Description: ShrinkOutput can take a very long time to run on large or complicated sets of polynomials. ShrinkOutput[aListOfPolynomials,fileName] takes the list of polynomials in aListOfPolynomials and puts a subset of aListOfPolynomials into a file via RegularOutput (subsection 23.3.1) This smaller subset is generated by the command SmallBasis (subsection 21.1.1)
Arguments: aListOfPolynomials is a list of polynomials. fileName is a character string
Comments / Limitations: Not available before NCAlgebra 1.2

### 21.2 Brute Force: Many shrinks

#### 21.2.1 ShrinkBasis[aListOfPolynomials,iterations]

Aliases: None
Description: ShrinkBasis can take a long time to run and returns a {L1,L2,,Lr} of lists of polynomials. Each list Lj of polynomials is contained in aListOfPolynomials. Each list Lj is a generating set for the ideal generated by aListOfPolynomials and the computer makes a limited attempt to show that any proper subset of Lj does not generate the ideal. Moreover, the union of the Lj’s is aListOfPolynomials.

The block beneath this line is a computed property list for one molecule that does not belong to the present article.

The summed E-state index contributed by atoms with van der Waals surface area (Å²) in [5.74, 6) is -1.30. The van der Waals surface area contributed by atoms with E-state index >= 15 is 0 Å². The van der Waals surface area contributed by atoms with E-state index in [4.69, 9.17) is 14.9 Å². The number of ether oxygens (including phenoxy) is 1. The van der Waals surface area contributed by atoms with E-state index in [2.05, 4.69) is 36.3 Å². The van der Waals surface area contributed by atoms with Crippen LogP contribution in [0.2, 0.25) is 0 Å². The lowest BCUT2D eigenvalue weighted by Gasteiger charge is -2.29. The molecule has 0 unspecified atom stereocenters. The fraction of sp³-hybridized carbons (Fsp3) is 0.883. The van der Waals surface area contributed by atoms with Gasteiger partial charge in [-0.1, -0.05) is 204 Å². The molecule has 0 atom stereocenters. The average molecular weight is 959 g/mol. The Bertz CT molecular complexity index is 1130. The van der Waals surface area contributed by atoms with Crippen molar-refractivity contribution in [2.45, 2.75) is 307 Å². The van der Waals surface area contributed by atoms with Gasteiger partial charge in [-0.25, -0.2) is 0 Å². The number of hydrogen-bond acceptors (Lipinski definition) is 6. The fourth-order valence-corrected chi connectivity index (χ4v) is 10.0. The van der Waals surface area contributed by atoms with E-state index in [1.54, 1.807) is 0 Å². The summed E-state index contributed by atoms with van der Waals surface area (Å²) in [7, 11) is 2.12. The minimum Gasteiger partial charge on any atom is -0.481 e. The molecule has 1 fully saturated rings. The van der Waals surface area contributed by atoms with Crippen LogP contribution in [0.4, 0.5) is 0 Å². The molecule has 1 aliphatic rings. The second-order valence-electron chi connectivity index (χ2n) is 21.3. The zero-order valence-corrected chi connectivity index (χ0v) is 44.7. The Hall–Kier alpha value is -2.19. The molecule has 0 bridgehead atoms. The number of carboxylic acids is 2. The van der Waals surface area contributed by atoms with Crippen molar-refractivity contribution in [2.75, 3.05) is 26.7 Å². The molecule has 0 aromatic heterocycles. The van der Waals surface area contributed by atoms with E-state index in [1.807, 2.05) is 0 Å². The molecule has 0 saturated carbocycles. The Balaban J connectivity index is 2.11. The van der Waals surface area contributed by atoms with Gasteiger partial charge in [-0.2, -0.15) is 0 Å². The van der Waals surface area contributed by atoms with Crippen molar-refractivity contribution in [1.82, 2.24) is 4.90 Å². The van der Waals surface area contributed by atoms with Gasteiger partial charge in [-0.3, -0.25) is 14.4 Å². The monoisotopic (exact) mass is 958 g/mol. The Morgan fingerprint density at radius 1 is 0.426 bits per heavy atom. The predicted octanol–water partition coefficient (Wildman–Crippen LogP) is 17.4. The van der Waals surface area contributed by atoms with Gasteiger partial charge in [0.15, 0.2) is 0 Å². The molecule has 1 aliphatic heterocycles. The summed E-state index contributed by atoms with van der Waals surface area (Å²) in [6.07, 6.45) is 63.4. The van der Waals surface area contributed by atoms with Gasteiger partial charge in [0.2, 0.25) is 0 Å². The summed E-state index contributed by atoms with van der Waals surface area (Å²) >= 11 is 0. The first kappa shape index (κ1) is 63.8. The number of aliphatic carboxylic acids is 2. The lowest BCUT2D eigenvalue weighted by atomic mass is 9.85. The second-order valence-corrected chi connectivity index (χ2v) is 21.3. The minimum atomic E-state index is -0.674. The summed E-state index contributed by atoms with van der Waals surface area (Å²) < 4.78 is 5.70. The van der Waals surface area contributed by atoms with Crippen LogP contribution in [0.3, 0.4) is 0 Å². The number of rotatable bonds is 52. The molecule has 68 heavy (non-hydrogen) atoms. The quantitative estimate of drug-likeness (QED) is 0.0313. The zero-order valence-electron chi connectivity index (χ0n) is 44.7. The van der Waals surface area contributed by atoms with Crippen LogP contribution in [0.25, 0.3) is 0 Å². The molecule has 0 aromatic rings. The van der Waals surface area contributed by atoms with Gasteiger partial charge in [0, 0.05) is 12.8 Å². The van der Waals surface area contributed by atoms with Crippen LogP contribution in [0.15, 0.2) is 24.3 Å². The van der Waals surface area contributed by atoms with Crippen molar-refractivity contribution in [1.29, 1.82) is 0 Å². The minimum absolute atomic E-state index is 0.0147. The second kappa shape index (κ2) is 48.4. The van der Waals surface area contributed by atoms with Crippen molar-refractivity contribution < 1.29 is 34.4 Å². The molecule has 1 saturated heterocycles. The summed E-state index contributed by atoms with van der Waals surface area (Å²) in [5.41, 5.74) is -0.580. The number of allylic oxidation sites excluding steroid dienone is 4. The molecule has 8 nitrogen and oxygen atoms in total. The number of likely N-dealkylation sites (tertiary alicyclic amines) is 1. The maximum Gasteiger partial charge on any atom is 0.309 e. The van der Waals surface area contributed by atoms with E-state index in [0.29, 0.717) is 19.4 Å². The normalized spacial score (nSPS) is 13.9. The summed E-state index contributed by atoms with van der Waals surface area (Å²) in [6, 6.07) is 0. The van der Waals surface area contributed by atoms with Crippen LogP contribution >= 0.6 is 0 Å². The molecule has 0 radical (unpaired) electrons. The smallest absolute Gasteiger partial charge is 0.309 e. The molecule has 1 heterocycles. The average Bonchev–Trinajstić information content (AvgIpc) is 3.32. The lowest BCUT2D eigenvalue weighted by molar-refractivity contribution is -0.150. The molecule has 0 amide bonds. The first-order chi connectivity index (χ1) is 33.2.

ShrinkBasis depends upon the monomial order which is set, because it calls NCMakeGB where it iterates at most iterations times. If all of the runs of NCMakeGB generate Gröbner Bases in iterations iterations, then no proper subset of an Lj is a generating set for the ideal generated by aListOfPolynomials.

The command works by brute force. It selects a polynomial from aListOfPolynomials and computes a partial GB for the remaining polynomials (with iterations iterations). It uses these to eliminate the original polynomial.
Arguments: aListOfPolynomials is a list of polynomials. fileName is a string.
Comments / Limitations: Not available before NCAlgebra 1.2

### 21.3 First Example

For example, after loading the files NCGB.m, SmallBasis.m (§21.1.1) we can execute the commands to compute a subset of a Gröbner Basis for the set of relations {p **p - p,p **a **p - a **p}:

 In[2]:= SetKnowns[a,p]  In[3]:= {p**p-p,p**a**p - a**p}  Out[3]= {-p + p ** p, -a ** p + p ** a ** p}  In[4]:= NCMakeGB[%,4]